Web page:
This past fall I took a course at Story Studio Chicago in writing for children and young adults. Writing classes inspire me and motivate me to keep writing as well as teach me about the craft. It was a good class, but not inexpensive. Instead this winter I thought I’d take some one day workshops to keep me motivated.
The Fact in Fiction workshop seemed an obvious choice, since I’m writing a historical novel. I wanted to know how to seamlessly weave research into my fiction. Kelly O’Connor McNees, who ran the workshop, is the author of The Lost Summer of Louisa May Alcott, a fictional novel about a real woman.
Ms. McNees was well prepared, receptive to the attendees questions and had wonderful nuggets of wisdom to pass on during the thursday evening class.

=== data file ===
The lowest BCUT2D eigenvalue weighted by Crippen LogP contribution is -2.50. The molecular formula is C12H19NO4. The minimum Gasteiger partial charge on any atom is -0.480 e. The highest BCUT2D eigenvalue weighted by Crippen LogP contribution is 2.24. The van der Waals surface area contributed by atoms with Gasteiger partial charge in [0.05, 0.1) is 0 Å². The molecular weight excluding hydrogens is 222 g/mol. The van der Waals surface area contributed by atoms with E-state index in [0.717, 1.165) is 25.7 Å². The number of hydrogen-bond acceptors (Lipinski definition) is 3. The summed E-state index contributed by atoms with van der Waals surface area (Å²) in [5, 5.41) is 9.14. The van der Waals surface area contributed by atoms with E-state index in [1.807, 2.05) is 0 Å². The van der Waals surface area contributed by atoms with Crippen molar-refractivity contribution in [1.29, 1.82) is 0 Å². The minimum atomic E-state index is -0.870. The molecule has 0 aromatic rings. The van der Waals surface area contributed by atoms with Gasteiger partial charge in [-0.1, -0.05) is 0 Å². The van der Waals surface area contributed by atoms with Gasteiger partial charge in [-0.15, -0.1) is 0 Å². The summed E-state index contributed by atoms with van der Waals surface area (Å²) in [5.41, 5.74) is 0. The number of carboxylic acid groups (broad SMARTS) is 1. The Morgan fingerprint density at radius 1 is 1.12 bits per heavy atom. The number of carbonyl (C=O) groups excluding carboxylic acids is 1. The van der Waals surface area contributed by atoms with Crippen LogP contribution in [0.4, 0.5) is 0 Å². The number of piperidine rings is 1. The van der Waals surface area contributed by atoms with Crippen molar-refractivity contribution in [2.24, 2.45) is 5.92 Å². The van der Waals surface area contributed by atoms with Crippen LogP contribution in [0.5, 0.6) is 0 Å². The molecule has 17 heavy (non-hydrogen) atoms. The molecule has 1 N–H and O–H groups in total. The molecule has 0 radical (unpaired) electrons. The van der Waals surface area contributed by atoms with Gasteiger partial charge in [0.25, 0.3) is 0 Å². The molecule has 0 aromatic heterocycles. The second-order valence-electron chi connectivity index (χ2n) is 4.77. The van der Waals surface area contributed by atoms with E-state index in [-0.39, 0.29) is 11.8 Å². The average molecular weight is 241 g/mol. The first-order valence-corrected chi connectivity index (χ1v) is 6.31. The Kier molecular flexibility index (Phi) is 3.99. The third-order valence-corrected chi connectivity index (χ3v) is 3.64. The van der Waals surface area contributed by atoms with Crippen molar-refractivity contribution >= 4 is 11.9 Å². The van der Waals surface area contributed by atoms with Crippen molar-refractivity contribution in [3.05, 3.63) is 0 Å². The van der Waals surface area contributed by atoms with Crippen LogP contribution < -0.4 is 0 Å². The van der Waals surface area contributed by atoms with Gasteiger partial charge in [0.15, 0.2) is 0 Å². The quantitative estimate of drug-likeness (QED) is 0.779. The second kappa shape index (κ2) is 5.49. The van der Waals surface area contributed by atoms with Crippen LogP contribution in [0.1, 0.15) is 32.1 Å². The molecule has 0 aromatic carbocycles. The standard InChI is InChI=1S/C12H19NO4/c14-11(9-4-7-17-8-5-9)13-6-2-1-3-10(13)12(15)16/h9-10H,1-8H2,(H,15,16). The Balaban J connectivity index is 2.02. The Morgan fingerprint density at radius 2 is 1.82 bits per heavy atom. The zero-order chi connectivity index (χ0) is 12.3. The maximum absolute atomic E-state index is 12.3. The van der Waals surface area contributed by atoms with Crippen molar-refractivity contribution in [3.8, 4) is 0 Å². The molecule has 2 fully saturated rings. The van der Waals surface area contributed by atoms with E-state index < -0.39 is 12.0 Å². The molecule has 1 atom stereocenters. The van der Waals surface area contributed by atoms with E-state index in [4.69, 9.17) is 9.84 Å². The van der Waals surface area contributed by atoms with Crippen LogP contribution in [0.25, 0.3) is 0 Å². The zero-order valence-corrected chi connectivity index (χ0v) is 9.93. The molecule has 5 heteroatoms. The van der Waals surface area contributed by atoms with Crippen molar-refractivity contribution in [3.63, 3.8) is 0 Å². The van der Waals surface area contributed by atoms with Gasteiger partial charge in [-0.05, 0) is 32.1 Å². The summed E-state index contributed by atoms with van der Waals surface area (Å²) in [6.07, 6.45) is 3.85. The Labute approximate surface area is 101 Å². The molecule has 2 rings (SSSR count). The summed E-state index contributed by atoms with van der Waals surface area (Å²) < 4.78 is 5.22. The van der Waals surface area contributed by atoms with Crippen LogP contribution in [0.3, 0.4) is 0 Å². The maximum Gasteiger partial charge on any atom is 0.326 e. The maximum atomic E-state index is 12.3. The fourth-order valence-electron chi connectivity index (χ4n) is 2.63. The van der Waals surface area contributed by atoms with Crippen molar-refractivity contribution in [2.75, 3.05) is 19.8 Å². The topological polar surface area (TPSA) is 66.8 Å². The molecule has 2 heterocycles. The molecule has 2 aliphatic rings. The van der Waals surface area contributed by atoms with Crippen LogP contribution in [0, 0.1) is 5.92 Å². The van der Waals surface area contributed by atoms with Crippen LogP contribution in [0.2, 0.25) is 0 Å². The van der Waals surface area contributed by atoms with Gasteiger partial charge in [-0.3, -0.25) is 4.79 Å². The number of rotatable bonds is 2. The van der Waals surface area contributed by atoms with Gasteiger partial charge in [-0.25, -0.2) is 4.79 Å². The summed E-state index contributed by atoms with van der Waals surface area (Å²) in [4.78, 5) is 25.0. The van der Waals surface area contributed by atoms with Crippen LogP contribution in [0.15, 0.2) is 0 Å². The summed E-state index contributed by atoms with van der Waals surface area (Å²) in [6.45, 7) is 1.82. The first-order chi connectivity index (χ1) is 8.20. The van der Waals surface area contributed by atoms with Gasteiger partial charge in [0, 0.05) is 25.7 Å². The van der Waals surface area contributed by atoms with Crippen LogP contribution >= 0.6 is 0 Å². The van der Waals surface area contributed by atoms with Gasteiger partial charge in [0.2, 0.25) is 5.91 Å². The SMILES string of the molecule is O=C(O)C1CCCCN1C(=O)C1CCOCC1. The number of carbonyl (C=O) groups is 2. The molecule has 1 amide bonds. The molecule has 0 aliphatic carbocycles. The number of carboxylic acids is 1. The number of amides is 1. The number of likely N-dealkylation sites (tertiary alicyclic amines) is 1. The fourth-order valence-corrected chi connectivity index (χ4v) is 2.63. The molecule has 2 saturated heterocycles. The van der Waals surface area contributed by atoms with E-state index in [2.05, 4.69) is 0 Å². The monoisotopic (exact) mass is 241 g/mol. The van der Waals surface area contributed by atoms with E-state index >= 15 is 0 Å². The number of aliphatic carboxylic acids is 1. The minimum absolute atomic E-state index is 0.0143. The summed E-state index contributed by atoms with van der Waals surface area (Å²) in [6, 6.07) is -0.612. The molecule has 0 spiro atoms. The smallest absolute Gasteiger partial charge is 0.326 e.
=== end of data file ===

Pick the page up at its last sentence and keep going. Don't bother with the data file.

She stressed the importance of using specific details to create an authentic voice, how to balance putting in and leaving out information and the importance of keeping the facts in service to the story.
When she was in school, she told us, teachers always insisted that you “Write what you know”, but with historical fiction it’s different. She likes to change the old adage to “Write what you want to
That rung true to me. My novel is set in ancient egypt and I’ve done lots of research for it. During the course I took last fall, when it was my turn to be critiqued, Molly Backes, the instructor, said that it was obvious that I’d done a ton of research OR I was an egyptologist in a former life. That was good.Ms.McNees listed some things that one might need to research for a historical novel, including thecity, food, clothes, geography, medicine/science, furniture, money, social customs, etc.
We did a couple of writing exercises. First, we created a scene from some excerpts of non fiction books. Then we analyzed some examples of successful (and unsuccessful) historical fiction. All in all an interesting workshop and I'm looking forward to the next one.